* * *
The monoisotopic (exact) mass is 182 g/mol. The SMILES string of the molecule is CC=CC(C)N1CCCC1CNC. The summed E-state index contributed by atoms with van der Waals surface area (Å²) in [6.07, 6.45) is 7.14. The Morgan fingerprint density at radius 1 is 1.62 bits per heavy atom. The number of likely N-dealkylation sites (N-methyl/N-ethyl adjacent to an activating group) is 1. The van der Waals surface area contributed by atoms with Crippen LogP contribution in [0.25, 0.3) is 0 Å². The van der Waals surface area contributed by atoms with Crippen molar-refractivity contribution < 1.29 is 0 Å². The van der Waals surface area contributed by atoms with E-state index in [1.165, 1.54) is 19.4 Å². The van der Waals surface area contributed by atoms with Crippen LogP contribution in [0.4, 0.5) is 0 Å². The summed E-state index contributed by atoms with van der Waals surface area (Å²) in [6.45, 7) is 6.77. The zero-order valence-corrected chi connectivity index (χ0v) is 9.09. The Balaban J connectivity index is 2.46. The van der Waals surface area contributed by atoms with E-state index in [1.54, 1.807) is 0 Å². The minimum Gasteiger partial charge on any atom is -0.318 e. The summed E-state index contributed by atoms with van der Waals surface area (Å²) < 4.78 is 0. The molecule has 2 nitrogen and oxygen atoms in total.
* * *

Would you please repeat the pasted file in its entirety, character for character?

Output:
The monoisotopic (exact) mass is 182 g/mol. The SMILES string of the molecule is CC=CC(C)N1CCCC1CNC. The summed E-state index contributed by atoms with van der Waals surface area (Å²) in [6.07, 6.45) is 7.14. The Morgan fingerprint density at radius 1 is 1.62 bits per heavy atom. The number of likely N-dealkylation sites (N-methyl/N-ethyl adjacent to an activating group) is 1. The van der Waals surface area contributed by atoms with Crippen LogP contribution in [0.25, 0.3) is 0 Å². The van der Waals surface area contributed by atoms with Crippen molar-refractivity contribution < 1.29 is 0 Å². The van der Waals surface area contributed by atoms with E-state index in [1.165, 1.54) is 19.4 Å². The van der Waals surface area contributed by atoms with Crippen LogP contribution in [0.4, 0.5) is 0 Å². The summed E-state index contributed by atoms with van der Waals surface area (Å²) in [6.45, 7) is 6.77. The zero-order valence-corrected chi connectivity index (χ0v) is 9.09. The Balaban J connectivity index is 2.46. The van der Waals surface area contributed by atoms with E-state index in [1.54, 1.807) is 0 Å². The minimum Gasteiger partial charge on any atom is -0.318 e. The summed E-state index contributed by atoms with van der Waals surface area (Å²) < 4.78 is 0. The molecule has 2 nitrogen and oxygen atoms in total.